The headlines are heartbreaking: 38,000 Iowans displaced, their homes and fields submerged beneath a brew of sewage, fuel, farm chemicals, and dead animals. Millions of mosquitoes hover over the toxic swamp. More rain is forecast, and another 20 levees threaten to give way. But these people are not broken.
This isn’t yet a Katrina-scale disaster, in large part because flinty heartlanders refuse to let it be. In New Orleans, residents huddled on rooftops, waiting for help that didn’t come soon enough. Three years later, the Lower Ninth Ward has yet to recover.
But along the Mississippi, Midwesterners fought back. Men and boys worked round the clock to save their drowning towns. Brian Wiekand of Oakville, Iowa stacked sandbags at his local levee until water lapped over the top, then resolved not to be ruined by the crisis. “The Bible says the prayer of one man, God hears,” he told the Associated Press. “Here’s my prayer: I ask for the strength of God to fight this flood, and I ask for the grace to accept whatever happens.”
He and his neighbors will get emergency assistance—lots of it. Chastened by his delayed response to Katrina, President Bush was quick to offer aid. But no federal initiative is a substitute for local action, and here we see a resilient population bearing up under dismal conditions. Before the water began to recede, they were pushing to get back into their homes to begin reconstruction.
They’ve survived worse: the 1993 flood caused 48 deaths and $21 billion in damage. And Iowans got back up, dried out, and replanted. They will again.
The Pluck of the Irish
“The European Union is in crisis,” trumpeted a British newspaper after Ireland voted to reject the Lisbon Treaty, which would have moved Europe closer to full integration. The Paddies had beaten the politicians. The treaty was “finished.”
But the euphoria only lasted until someone remembered that the EU doesn’t accept defeat. In 2001, after all, the Irish had refused the Nice Treaty, only to approve an amended version a year later. And two years ago, when the French and the Dutch threw out the Lisbon Treaty, EU officials simply set about revising the wording—not the substance—of the proposed constitution.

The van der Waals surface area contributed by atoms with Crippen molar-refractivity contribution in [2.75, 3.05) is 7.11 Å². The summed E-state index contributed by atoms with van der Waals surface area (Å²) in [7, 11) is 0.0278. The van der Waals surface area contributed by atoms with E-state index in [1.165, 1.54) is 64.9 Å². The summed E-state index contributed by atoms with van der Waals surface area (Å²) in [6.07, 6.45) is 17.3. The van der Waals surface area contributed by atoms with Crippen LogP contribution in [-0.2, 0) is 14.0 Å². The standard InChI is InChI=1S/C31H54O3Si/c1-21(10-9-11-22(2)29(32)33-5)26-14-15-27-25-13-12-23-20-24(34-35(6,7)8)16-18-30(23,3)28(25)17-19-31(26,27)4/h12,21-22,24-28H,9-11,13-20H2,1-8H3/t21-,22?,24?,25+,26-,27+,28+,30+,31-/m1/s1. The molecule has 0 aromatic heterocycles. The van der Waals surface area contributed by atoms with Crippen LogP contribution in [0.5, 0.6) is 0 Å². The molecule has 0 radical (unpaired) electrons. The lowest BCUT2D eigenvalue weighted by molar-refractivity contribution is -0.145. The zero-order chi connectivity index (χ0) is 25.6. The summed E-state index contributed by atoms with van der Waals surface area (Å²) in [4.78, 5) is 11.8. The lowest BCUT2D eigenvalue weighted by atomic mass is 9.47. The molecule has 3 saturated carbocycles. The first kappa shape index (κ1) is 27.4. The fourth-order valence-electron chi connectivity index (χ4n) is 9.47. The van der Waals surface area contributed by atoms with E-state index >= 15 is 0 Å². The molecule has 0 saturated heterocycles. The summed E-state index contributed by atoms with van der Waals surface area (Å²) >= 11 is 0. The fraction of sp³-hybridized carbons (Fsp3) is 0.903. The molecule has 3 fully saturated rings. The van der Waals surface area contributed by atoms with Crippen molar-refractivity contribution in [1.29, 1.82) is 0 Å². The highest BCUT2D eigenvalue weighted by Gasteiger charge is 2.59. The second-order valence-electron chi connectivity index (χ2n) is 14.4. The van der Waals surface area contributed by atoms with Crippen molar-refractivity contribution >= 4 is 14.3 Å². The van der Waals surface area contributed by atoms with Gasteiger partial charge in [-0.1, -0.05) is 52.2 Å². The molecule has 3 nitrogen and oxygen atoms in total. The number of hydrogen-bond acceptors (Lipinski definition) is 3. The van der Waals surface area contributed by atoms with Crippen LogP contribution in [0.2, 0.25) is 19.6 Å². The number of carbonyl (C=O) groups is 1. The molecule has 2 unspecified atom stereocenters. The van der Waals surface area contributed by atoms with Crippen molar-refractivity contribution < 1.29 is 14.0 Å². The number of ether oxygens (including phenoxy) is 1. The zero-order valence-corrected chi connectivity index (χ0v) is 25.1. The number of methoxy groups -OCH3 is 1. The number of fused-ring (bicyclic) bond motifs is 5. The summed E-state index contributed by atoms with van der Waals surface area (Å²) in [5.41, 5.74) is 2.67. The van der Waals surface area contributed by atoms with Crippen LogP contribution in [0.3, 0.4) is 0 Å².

France’s President Sarkozy pressured the Euroskeptics to reconsider, and Ireland’s prime minister, Brian Cowen, attacked “misguided” right-wing groups for celebrating his people’s verdict. At a summit in Brussels, EU representatives made statements about “respecting” Ireland’s decision, but plans are already being made for another referendum next year, before the important European elections in June. In the United States of Europe, no does not mean no.
Charities Refuse to Give
California’s recognition of same-sex marriages went into effect June 17, and the newswires quickly filled with images of happy couples exchanging rings, being showered with rice, and blushing. But the celebrations cannot conceal the legal difficulties that lie ahead for religious groups that do not recognize these unions.
Confronted with a choice between Church teaching and Massachusetts state law, which also recognizes same-sex marriages, Catholic Charities, an organization that only places children with heterosexual couples, had to close its adoption agencies in the state. In New Jersey, a Methodist ministry that rented out facilities for wedding receptions lost its tax-exempt status for refusing to make the space available for same-sex commitment ceremonies.
Legal recognition of gay unions comes at a steep price for Christian institutions, which have now lost a degree of freedom. If states do not provide religious exemptions to these laws, same-sex marriage will begin pushing faith-based organizations out of the public square. This means the loss not only of a few reception halls and adoption agencies, but many religiously-affiliated hospitals and schools.